Nuts and Bolts – The Deployment Pipeline

Agile in DevOps

No matter what term you use to define it – the primary characteristic of a DevOps implementation is the continuous delivery system to the end user – the deployment pipeline. This includes all the people, principles, processes and tools required in a flexible, repeatable and to the extent possible, automated system. The scale of the pipeline will vary depending on the size of the organization and complexity of the software stacks being managed, but the basic principles remain the same.

  1. Production-equivalent staging environment – The closer the staging environment is to the configuration of the production environment, the better it will be for build testing. Typical DevOps staging environments will include version control, continuous integration, test frameworks, configuration management, etc. in the build system.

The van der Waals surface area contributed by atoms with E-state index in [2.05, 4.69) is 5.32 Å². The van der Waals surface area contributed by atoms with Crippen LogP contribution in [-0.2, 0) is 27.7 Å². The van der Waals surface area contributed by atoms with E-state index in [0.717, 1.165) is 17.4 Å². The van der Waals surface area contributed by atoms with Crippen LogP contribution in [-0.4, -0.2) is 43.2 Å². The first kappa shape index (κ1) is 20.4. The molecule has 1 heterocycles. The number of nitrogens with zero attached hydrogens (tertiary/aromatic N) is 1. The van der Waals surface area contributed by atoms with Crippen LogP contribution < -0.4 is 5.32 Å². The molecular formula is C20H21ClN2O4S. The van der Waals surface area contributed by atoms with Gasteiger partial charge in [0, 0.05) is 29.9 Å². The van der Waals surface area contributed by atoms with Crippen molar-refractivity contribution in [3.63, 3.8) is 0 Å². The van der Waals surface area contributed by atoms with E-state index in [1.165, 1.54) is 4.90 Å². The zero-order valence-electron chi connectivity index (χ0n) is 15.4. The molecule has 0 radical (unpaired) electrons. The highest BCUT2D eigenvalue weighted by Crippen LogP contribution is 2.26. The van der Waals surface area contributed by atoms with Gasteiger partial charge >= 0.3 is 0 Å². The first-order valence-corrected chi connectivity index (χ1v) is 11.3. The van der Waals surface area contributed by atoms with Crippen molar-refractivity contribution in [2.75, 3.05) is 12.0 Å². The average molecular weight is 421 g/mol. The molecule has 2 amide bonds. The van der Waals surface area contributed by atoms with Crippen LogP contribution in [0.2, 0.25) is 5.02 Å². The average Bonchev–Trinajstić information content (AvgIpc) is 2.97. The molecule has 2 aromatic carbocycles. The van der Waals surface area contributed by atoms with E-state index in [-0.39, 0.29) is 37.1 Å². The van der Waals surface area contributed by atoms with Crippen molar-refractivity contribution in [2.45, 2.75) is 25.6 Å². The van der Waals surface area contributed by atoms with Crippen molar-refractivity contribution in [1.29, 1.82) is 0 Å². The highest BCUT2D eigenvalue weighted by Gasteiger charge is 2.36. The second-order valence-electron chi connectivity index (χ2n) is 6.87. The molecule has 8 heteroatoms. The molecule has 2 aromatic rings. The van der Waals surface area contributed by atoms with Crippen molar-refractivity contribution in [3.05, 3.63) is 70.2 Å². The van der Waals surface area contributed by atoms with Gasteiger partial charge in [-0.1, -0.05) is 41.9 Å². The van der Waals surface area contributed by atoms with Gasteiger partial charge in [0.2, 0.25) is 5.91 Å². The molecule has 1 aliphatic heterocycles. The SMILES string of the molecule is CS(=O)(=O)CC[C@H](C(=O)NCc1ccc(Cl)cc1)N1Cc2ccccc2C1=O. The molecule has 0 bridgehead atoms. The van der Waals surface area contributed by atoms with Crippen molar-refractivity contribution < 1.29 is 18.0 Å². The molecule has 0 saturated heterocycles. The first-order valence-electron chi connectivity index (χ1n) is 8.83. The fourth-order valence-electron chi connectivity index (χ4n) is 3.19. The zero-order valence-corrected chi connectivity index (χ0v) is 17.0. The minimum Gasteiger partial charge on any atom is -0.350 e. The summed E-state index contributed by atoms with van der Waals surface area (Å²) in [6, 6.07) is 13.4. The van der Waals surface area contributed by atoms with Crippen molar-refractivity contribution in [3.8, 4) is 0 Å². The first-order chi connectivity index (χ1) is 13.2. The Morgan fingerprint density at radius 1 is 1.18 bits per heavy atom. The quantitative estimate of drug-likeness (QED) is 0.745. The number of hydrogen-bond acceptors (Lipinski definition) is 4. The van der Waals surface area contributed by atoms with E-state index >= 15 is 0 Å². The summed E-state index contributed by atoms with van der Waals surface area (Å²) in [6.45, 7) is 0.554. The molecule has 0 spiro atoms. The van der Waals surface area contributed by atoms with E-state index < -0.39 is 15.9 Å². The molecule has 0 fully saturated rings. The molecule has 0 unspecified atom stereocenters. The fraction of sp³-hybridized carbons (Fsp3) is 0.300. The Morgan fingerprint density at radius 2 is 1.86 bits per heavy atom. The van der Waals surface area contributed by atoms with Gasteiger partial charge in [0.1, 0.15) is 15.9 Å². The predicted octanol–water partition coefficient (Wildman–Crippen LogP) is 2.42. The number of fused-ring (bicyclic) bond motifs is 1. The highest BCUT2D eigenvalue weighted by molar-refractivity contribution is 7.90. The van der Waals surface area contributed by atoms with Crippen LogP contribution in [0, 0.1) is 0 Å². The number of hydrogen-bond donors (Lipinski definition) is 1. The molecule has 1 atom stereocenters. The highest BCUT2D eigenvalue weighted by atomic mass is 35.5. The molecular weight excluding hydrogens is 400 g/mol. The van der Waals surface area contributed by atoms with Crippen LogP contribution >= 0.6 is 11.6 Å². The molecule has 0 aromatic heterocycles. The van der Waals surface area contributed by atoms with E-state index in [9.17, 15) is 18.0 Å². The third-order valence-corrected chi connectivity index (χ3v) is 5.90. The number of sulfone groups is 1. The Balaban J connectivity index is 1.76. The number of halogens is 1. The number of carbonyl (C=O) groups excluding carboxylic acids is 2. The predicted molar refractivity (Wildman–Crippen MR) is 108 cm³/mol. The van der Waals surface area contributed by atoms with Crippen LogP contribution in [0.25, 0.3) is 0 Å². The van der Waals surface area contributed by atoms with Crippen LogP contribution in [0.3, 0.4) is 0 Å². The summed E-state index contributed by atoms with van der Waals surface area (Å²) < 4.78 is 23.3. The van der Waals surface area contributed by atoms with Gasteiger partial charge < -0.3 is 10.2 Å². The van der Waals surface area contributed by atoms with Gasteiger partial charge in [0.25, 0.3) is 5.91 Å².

2. Flat, integrated development and test environments – In line with staging, the actual environments used across the pipeline (down to the developer level) need to match as closely as possible. This means that the entire DevOps team has to participate in propagating configuration changes forward and backward across all environments in the chain. The changes are generally captured in version control and implemented in the scripts and automation throughout the system.